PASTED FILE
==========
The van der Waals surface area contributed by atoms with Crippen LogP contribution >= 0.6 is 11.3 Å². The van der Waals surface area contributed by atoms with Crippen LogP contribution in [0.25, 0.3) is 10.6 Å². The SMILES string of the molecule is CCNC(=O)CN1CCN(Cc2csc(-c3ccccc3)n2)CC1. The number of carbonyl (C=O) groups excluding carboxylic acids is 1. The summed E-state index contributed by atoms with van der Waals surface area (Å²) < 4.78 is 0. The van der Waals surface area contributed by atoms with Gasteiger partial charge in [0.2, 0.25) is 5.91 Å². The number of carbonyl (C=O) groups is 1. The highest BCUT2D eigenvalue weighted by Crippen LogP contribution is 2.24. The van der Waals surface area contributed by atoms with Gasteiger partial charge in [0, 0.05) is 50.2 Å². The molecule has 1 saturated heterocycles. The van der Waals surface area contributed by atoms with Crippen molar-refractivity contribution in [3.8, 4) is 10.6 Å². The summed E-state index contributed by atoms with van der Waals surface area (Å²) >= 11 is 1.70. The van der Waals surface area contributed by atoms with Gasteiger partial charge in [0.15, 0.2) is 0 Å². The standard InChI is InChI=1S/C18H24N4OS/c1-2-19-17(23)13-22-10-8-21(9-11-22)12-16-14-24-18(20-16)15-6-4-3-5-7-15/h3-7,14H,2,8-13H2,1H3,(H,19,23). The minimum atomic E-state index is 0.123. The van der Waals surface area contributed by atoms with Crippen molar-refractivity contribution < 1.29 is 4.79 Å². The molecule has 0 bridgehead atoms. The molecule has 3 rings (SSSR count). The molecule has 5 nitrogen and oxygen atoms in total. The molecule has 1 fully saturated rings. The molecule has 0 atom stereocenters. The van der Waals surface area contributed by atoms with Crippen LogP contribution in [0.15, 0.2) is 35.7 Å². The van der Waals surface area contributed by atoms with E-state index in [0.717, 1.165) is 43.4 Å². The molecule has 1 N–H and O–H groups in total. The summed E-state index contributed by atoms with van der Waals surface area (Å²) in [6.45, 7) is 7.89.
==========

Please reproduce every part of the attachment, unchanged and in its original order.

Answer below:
The van der Waals surface area contributed by atoms with Crippen LogP contribution >= 0.6 is 11.3 Å². The van der Waals surface area contributed by atoms with Crippen LogP contribution in [0.25, 0.3) is 10.6 Å². The SMILES string of the molecule is CCNC(=O)CN1CCN(Cc2csc(-c3ccccc3)n2)CC1. The number of carbonyl (C=O) groups excluding carboxylic acids is 1. The summed E-state index contributed by atoms with van der Waals surface area (Å²) < 4.78 is 0. The van der Waals surface area contributed by atoms with Gasteiger partial charge in [0.2, 0.25) is 5.91 Å². The number of carbonyl (C=O) groups is 1. The highest BCUT2D eigenvalue weighted by Crippen LogP contribution is 2.24. The van der Waals surface area contributed by atoms with Gasteiger partial charge in [0, 0.05) is 50.2 Å². The molecule has 1 saturated heterocycles. The van der Waals surface area contributed by atoms with Crippen molar-refractivity contribution in [3.8, 4) is 10.6 Å². The summed E-state index contributed by atoms with van der Waals surface area (Å²) >= 11 is 1.70. The van der Waals surface area contributed by atoms with Gasteiger partial charge in [0.15, 0.2) is 0 Å². The standard InChI is InChI=1S/C18H24N4OS/c1-2-19-17(23)13-22-10-8-21(9-11-22)12-16-14-24-18(20-16)15-6-4-3-5-7-15/h3-7,14H,2,8-13H2,1H3,(H,19,23). The minimum atomic E-state index is 0.123. The van der Waals surface area contributed by atoms with Crippen molar-refractivity contribution < 1.29 is 4.79 Å². The molecule has 0 bridgehead atoms. The molecule has 3 rings (SSSR count). The molecule has 5 nitrogen and oxygen atoms in total. The molecule has 1 fully saturated rings. The molecule has 0 atom stereocenters. The van der Waals surface area contributed by atoms with Crippen LogP contribution in [0.15, 0.2) is 35.7 Å². The van der Waals surface area contributed by atoms with E-state index in [0.717, 1.165) is 43.4 Å². The molecule has 1 N–H and O–H groups in total. The summed E-state index contributed by atoms with van der Waals surface area (Å²) in [6.45, 7) is 7.89.